Bitcoin, the most dominant cryptocurrency. The cryptocurrency with the biggest market cap and now it seems, a cryptocurrency that has become monopolised through the Bitcoin ownership of the top 1%.
According to recent findings, just 1% of all Bitcoin wallet addresses hold 55% of the worlds Bitcoin. Similarly, according to The Guardian, in 2017 the top 1% wealthiest people in the world now own more than half of the worlds wealth. Can you spot any similarities here? According to The Guardian:
âThe worldâs richest people have seen their share of the globeâs total wealth increase from 42.5% at the height of the 2008 financial crisis to 50.1% in 2017, or $140tn (Â£106tn), according to Credit Suisseâs global wealth report published on Tuesday. At the other end of the spectrum, the worldâs 3.5 billion poorest adults each have assets of less than $10,000 (Â£7,600). Collectively these people, who account for 70% of the worldâs working age population, account for just 2.7% of global wealth.â
Note that the quoted figures were accurate as of the 14th of November 2017, since then these figures may have changed, you get the picture though.
Bitcoin Whales are to blame here. The top 1% of wallets seem to be controlled by whales who are holding onto incredible amounts of Bitcoin, in fact it works out as around $100 billion worth of Bitcoin. According to the findings as reported by The Next Web, up to one third of all the Bitcoin held by these whales has never been moved out of their wallets after the initial transaction, meaning that these Bitcoins have literally sat and stagnated, never having been used for any other purpose than holding.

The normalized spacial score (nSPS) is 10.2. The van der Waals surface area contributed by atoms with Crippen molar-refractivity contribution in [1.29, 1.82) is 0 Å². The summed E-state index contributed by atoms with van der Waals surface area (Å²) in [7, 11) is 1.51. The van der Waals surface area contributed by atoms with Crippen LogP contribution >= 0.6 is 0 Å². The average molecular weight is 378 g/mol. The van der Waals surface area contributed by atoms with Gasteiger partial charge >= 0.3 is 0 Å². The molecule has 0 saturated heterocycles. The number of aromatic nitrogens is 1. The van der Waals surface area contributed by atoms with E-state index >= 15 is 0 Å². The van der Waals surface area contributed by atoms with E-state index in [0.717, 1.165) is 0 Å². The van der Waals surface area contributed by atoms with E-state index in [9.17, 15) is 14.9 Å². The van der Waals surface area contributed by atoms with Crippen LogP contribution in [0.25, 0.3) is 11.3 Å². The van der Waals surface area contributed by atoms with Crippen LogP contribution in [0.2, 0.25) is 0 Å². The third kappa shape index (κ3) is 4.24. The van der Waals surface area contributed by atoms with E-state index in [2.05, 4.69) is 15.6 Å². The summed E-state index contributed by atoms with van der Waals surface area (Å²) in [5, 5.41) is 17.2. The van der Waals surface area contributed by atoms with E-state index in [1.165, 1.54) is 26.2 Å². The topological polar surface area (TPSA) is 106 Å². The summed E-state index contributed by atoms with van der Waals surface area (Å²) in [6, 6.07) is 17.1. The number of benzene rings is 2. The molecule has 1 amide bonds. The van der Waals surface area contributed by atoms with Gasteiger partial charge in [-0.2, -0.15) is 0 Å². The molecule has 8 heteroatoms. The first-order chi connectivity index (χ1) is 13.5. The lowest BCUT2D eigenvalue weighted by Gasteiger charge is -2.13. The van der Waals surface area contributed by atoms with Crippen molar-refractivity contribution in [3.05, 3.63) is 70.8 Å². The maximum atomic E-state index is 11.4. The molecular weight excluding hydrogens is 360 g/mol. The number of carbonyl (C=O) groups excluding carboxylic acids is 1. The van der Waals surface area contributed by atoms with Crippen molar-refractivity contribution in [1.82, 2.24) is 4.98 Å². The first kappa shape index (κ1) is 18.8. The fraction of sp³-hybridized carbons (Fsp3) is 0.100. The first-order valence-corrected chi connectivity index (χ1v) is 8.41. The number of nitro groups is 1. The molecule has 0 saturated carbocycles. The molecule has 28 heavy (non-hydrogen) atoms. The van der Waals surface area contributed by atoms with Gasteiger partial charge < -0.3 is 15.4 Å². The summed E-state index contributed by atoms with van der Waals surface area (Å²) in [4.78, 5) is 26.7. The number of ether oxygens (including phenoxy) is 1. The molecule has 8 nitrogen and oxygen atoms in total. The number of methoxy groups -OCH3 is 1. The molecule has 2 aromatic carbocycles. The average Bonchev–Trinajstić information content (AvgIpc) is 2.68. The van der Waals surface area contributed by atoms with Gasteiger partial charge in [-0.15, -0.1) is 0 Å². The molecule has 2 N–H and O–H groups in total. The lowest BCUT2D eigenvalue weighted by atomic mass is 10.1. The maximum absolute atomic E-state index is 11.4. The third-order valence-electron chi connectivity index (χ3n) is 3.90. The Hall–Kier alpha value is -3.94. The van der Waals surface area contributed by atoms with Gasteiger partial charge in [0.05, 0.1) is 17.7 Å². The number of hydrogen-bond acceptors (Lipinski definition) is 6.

Image sourced from thenextweb.com
Why is this significant?
This is something we turn to time and time again. How can a product be decentralised if the majority of the product is owned by just 1% of its users. These whales have an incredible amount of people should they decide to dump or sell their coins, a power that could have dreadful consequences.
Of course, this 1% arenât holding Bitcoin maliciously, as a matter of fact, thereâs a chance that some of this Bitcoin may have been locked up as it has been forgotten about, or private keys have been lost. Most likely though, this 1% are holding out for a big return on their investment. This explains why up to a third of these Bitcoins havenât ever moved. If the whales arenât spending Bitcoin, they must be holding out for something bigger.
Or, maybe we have located a bunch of doomsday preppers that have found a solution in Bitcoinâ¦ just incase.
The Next Web